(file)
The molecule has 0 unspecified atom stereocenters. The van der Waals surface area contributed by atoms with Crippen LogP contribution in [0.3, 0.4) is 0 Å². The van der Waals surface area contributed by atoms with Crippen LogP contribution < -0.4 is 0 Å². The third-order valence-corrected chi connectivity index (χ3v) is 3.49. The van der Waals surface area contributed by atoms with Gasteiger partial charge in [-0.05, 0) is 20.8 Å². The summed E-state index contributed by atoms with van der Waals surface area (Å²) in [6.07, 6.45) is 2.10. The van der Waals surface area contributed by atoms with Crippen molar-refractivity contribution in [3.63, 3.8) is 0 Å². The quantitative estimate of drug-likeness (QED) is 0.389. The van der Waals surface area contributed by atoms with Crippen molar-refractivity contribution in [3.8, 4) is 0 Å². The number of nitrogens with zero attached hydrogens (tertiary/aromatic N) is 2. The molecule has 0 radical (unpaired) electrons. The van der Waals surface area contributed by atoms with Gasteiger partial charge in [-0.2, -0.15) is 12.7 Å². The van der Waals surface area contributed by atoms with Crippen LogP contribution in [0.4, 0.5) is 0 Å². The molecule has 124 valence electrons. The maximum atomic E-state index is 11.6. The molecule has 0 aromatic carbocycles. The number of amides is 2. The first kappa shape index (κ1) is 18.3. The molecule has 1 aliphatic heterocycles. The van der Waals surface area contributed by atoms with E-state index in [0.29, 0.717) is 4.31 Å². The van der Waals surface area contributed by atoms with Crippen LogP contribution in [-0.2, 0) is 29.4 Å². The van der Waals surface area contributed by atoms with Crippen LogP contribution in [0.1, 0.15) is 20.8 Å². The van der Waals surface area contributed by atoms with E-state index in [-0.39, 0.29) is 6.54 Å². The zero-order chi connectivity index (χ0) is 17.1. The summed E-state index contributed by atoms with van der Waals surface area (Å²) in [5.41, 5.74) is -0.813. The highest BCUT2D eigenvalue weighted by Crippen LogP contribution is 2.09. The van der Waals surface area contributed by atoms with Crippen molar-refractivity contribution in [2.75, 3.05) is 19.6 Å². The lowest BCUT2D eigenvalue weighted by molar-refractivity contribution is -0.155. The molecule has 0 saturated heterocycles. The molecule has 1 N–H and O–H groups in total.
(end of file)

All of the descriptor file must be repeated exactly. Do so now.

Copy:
The molecule has 0 unspecified atom stereocenters. The van der Waals surface area contributed by atoms with Crippen LogP contribution in [0.3, 0.4) is 0 Å². The van der Waals surface area contributed by atoms with Crippen LogP contribution < -0.4 is 0 Å². The third-order valence-corrected chi connectivity index (χ3v) is 3.49. The van der Waals surface area contributed by atoms with Gasteiger partial charge in [-0.05, 0) is 20.8 Å². The summed E-state index contributed by atoms with van der Waals surface area (Å²) in [6.07, 6.45) is 2.10. The van der Waals surface area contributed by atoms with Crippen molar-refractivity contribution in [3.63, 3.8) is 0 Å². The quantitative estimate of drug-likeness (QED) is 0.389. The van der Waals surface area contributed by atoms with Crippen molar-refractivity contribution in [3.8, 4) is 0 Å². The number of nitrogens with zero attached hydrogens (tertiary/aromatic N) is 2. The molecule has 0 radical (unpaired) electrons. The van der Waals surface area contributed by atoms with Gasteiger partial charge in [-0.2, -0.15) is 12.7 Å². The van der Waals surface area contributed by atoms with Crippen LogP contribution in [0.4, 0.5) is 0 Å². The molecule has 124 valence electrons. The maximum atomic E-state index is 11.6. The molecule has 0 aromatic carbocycles. The number of amides is 2. The first kappa shape index (κ1) is 18.3. The molecule has 1 aliphatic heterocycles. The van der Waals surface area contributed by atoms with E-state index in [0.29, 0.717) is 4.31 Å². The van der Waals surface area contributed by atoms with Crippen LogP contribution in [-0.2, 0) is 29.4 Å². The van der Waals surface area contributed by atoms with Crippen LogP contribution in [0.1, 0.15) is 20.8 Å². The van der Waals surface area contributed by atoms with E-state index in [-0.39, 0.29) is 6.54 Å². The zero-order chi connectivity index (χ0) is 17.1. The summed E-state index contributed by atoms with van der Waals surface area (Å²) in [5.41, 5.74) is -0.813. The highest BCUT2D eigenvalue weighted by Crippen LogP contribution is 2.09. The van der Waals surface area contributed by atoms with Crippen molar-refractivity contribution in [2.75, 3.05) is 19.6 Å². The lowest BCUT2D eigenvalue weighted by molar-refractivity contribution is -0.155. The molecule has 0 saturated heterocycles. The molecule has 1 N–H and O–H groups in total.